Today is the first in a series of new posts featuring a look at news happening around Rochester. We won’t cover everything… just the things you’re likely to hear about around the water cooler. Keep an eye on the blog and you’ll be informed.

The local region’s largest women-run business and former recipient of the Rochester Business Ethics Award, HCR Home Care allegedly reported $2.2 million worth of fraudulent billings from 2002 to 2006. Illegal expenses likely included executives’ country club dues, company vehicles, business loan interest, and funding for marketing campaigns. Ongoing investigation suggests that 23 employees who were lacking proper certifications logged 6,500 hours of work. Moreover, home healthcare aides are accused of inflating hours for increased pay.

The Rochester Business Journal reports that HCR Home Care “has agreed to pay $2.5 million plus interest to settle charges of Medicaid fraud, state Attorney General Eric Schneiderman said Thursday.” Schneiderman’s statement adds, “[HCR Home Care] looks forward to continuing as a provider in good standing with the Medicaid program.” The company is one of the four Rochester healthcare institutions able to bill Medicaid and Medicare directly. HCR Health Care is the only one that is for-profit and privately owned.

Where does this leave one of Rochester’s top women-owned businesses? Despite obvious setbacks, the future of HCR Health Care looks promising. According to Former CEO and HCR Health Care Consultant, the company plans to extend services to new upstate locations. The expansion will counteract the recent $2.5 million fraud settlement.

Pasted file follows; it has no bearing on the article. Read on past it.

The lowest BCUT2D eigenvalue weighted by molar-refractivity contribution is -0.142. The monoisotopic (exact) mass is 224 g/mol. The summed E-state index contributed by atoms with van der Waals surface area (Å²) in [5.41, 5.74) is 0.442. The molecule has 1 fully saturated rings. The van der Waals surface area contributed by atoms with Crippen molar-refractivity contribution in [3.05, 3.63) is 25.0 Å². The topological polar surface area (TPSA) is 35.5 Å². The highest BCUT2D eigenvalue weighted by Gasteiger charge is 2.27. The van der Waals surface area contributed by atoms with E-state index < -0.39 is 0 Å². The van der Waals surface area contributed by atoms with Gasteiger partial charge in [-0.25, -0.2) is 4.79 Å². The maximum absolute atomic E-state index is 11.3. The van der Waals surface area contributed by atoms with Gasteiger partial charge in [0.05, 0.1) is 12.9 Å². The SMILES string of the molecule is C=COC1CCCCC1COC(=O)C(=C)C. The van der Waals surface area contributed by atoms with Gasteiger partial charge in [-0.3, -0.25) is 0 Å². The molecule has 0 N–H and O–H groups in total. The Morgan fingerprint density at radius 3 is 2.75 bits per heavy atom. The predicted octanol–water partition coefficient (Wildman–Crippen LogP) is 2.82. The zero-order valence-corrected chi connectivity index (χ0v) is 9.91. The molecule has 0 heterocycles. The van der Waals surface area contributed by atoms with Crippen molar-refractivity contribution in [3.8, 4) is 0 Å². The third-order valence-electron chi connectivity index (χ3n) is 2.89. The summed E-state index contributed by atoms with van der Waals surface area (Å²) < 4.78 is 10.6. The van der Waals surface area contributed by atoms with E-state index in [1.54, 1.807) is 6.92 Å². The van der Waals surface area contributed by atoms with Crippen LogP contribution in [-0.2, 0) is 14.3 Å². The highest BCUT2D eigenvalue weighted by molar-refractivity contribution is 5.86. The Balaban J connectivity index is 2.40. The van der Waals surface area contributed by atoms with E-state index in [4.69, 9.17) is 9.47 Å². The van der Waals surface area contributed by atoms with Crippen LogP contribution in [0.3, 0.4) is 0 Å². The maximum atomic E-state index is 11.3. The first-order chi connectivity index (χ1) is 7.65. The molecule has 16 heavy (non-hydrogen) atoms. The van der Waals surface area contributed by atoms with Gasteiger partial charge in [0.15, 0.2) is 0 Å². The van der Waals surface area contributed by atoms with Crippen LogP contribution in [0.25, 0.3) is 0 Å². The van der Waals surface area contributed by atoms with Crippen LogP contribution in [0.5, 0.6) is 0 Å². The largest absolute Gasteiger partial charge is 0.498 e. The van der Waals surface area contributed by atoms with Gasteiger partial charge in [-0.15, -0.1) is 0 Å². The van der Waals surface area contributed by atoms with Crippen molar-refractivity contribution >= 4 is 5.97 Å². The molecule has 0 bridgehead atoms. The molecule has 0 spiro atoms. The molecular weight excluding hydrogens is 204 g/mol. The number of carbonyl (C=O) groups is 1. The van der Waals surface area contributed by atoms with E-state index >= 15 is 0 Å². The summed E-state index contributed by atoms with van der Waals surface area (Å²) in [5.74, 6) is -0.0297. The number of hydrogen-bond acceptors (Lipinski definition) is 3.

Chairman and Founder Louise Woerner was unavailable for comment. Jay Speers, of The Medicaid Fraud Control Unit, told The Democrat and Chronicle that the move did not threaten patients’ health or safety. There was no direct or glaring evidence of criminal intent, Speers added.

The Democrat and Chronicle clarifies Schneiderman’s statement, saying that “HCR has taken additional steps such as investing in technology to improve internal processes and compliance with the Medicaid regulations to ensure the accuracy of cost reports and billings.”

Will HCR Home Care continue to turn a blind eye to under-qualified — including uncertified — staff? Can healthcare providers count on home care aides to accurately report work hours? Should for-profit companies have privileges to bill Medicaid and Medicare? What do you think?